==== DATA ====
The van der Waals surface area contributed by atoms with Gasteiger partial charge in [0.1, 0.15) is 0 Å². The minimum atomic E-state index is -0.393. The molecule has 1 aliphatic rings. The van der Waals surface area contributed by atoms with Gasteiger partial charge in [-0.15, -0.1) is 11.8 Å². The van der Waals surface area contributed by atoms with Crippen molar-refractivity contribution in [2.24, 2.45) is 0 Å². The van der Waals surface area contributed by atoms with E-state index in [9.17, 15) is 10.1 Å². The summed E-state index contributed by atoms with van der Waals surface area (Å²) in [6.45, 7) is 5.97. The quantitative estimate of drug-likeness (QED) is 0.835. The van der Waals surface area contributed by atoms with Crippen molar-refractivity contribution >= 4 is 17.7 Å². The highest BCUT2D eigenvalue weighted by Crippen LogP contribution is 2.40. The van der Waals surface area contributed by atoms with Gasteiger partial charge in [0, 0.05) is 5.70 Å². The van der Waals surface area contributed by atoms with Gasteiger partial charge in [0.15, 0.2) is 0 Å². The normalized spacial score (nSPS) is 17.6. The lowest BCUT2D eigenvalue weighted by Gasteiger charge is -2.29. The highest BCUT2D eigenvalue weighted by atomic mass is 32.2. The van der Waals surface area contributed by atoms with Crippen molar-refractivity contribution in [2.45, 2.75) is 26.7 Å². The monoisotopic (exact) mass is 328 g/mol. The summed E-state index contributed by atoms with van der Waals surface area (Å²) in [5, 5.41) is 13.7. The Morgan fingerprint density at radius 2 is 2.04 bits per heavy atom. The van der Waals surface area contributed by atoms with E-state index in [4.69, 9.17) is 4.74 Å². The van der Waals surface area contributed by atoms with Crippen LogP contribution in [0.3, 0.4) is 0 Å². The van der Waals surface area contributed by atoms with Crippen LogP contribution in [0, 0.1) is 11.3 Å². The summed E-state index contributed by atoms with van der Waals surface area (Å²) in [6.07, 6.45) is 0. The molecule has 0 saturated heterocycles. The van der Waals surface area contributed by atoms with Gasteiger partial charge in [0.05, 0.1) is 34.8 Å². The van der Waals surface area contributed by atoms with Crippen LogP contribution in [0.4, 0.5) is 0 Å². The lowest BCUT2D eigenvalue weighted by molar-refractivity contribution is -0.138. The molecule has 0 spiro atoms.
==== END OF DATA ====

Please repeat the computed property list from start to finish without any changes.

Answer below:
The van der Waals surface area contributed by atoms with Gasteiger partial charge in [0.1, 0.15) is 0 Å². The minimum atomic E-state index is -0.393. The molecule has 1 aliphatic rings. The van der Waals surface area contributed by atoms with Gasteiger partial charge in [-0.15, -0.1) is 11.8 Å². The van der Waals surface area contributed by atoms with Crippen molar-refractivity contribution in [2.24, 2.45) is 0 Å². The van der Waals surface area contributed by atoms with E-state index in [9.17, 15) is 10.1 Å². The summed E-state index contributed by atoms with van der Waals surface area (Å²) in [6.45, 7) is 5.97. The quantitative estimate of drug-likeness (QED) is 0.835. The van der Waals surface area contributed by atoms with Crippen molar-refractivity contribution >= 4 is 17.7 Å². The highest BCUT2D eigenvalue weighted by Crippen LogP contribution is 2.40. The van der Waals surface area contributed by atoms with Gasteiger partial charge in [0, 0.05) is 5.70 Å². The van der Waals surface area contributed by atoms with Gasteiger partial charge in [0.15, 0.2) is 0 Å². The normalized spacial score (nSPS) is 17.6. The lowest BCUT2D eigenvalue weighted by Gasteiger charge is -2.29. The highest BCUT2D eigenvalue weighted by atomic mass is 32.2. The van der Waals surface area contributed by atoms with Crippen molar-refractivity contribution in [2.45, 2.75) is 26.7 Å². The monoisotopic (exact) mass is 328 g/mol. The summed E-state index contributed by atoms with van der Waals surface area (Å²) in [5, 5.41) is 13.7. The Morgan fingerprint density at radius 2 is 2.04 bits per heavy atom. The van der Waals surface area contributed by atoms with E-state index in [4.69, 9.17) is 4.74 Å². The van der Waals surface area contributed by atoms with Crippen LogP contribution in [0.3, 0.4) is 0 Å². The van der Waals surface area contributed by atoms with Crippen LogP contribution in [0, 0.1) is 11.3 Å². The summed E-state index contributed by atoms with van der Waals surface area (Å²) in [6.07, 6.45) is 0. The molecule has 0 saturated heterocycles. The van der Waals surface area contributed by atoms with Gasteiger partial charge in [0.05, 0.1) is 34.8 Å². The van der Waals surface area contributed by atoms with Crippen LogP contribution in [0.4, 0.5) is 0 Å². The lowest BCUT2D eigenvalue weighted by molar-refractivity contribution is -0.138. The molecule has 0 spiro atoms.